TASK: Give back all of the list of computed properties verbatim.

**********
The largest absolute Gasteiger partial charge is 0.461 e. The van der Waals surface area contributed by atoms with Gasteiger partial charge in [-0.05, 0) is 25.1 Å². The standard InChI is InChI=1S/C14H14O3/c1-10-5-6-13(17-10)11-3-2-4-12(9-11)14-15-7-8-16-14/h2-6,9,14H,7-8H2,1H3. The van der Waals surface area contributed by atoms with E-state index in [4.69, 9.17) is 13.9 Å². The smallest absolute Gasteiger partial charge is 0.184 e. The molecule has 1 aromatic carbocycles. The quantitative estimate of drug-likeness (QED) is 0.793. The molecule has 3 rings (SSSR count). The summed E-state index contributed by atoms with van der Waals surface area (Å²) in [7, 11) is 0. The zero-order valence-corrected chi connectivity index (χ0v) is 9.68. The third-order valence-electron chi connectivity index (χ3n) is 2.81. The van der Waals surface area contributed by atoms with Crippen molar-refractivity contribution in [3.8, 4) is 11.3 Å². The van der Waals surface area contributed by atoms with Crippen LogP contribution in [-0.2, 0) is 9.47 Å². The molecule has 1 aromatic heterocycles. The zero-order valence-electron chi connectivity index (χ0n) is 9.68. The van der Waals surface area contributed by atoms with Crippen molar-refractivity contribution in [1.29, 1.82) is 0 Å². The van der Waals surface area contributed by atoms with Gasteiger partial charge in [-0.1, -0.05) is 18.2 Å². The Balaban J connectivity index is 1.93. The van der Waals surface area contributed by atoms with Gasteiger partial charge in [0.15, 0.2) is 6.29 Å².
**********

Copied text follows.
The largest absolute Gasteiger partial charge is 0.461 e. The van der Waals surface area contributed by atoms with Gasteiger partial charge in [-0.05, 0) is 25.1 Å². The standard InChI is InChI=1S/C14H14O3/c1-10-5-6-13(17-10)11-3-2-4-12(9-11)14-15-7-8-16-14/h2-6,9,14H,7-8H2,1H3. The van der Waals surface area contributed by atoms with E-state index in [4.69, 9.17) is 13.9 Å². The smallest absolute Gasteiger partial charge is 0.184 e. The molecule has 1 aromatic carbocycles. The quantitative estimate of drug-likeness (QED) is 0.793. The molecule has 3 rings (SSSR count). The summed E-state index contributed by atoms with van der Waals surface area (Å²) in [7, 11) is 0. The zero-order valence-corrected chi connectivity index (χ0v) is 9.68. The third-order valence-electron chi connectivity index (χ3n) is 2.81. The van der Waals surface area contributed by atoms with Crippen molar-refractivity contribution in [3.8, 4) is 11.3 Å². The van der Waals surface area contributed by atoms with Crippen LogP contribution in [-0.2, 0) is 9.47 Å². The molecule has 1 aromatic heterocycles. The zero-order valence-electron chi connectivity index (χ0n) is 9.68. The van der Waals surface area contributed by atoms with Crippen molar-refractivity contribution in [1.29, 1.82) is 0 Å². The van der Waals surface area contributed by atoms with Gasteiger partial charge in [-0.1, -0.05) is 18.2 Å². The Balaban J connectivity index is 1.93. The van der Waals surface area contributed by atoms with Gasteiger partial charge in [0.15, 0.2) is 6.29 Å².